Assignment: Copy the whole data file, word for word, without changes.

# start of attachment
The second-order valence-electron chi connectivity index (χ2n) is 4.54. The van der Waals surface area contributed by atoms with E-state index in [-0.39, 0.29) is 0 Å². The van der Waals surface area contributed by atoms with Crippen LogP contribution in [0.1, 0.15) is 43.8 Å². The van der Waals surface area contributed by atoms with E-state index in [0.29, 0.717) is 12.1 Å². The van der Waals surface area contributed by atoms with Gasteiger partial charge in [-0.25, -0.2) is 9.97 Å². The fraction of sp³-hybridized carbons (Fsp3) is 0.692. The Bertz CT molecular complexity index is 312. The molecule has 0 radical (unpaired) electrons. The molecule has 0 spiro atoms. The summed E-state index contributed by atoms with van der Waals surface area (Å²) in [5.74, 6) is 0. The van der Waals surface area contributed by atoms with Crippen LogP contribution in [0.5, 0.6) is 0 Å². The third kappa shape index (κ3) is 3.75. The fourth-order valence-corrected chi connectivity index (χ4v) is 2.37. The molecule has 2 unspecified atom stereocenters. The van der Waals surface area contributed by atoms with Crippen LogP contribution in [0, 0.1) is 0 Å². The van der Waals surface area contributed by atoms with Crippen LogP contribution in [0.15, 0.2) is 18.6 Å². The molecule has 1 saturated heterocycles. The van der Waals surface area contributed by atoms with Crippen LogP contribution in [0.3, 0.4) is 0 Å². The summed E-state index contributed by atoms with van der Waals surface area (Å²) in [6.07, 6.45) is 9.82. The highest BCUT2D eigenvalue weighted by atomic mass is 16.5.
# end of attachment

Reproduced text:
The second-order valence-electron chi connectivity index (χ2n) is 4.54. The van der Waals surface area contributed by atoms with E-state index in [-0.39, 0.29) is 0 Å². The van der Waals surface area contributed by atoms with Crippen LogP contribution in [0.1, 0.15) is 43.8 Å². The van der Waals surface area contributed by atoms with E-state index in [0.29, 0.717) is 12.1 Å². The van der Waals surface area contributed by atoms with Gasteiger partial charge in [-0.25, -0.2) is 9.97 Å². The fraction of sp³-hybridized carbons (Fsp3) is 0.692. The Bertz CT molecular complexity index is 312. The molecule has 0 radical (unpaired) electrons. The molecule has 0 spiro atoms. The summed E-state index contributed by atoms with van der Waals surface area (Å²) in [5.74, 6) is 0. The van der Waals surface area contributed by atoms with Crippen LogP contribution in [0.5, 0.6) is 0 Å². The third kappa shape index (κ3) is 3.75. The fourth-order valence-corrected chi connectivity index (χ4v) is 2.37. The molecule has 2 unspecified atom stereocenters. The van der Waals surface area contributed by atoms with Crippen LogP contribution in [0, 0.1) is 0 Å². The van der Waals surface area contributed by atoms with Crippen LogP contribution in [0.15, 0.2) is 18.6 Å². The molecule has 1 saturated heterocycles. The van der Waals surface area contributed by atoms with Crippen LogP contribution in [0.3, 0.4) is 0 Å². The summed E-state index contributed by atoms with van der Waals surface area (Å²) in [6.07, 6.45) is 9.82. The highest BCUT2D eigenvalue weighted by atomic mass is 16.5.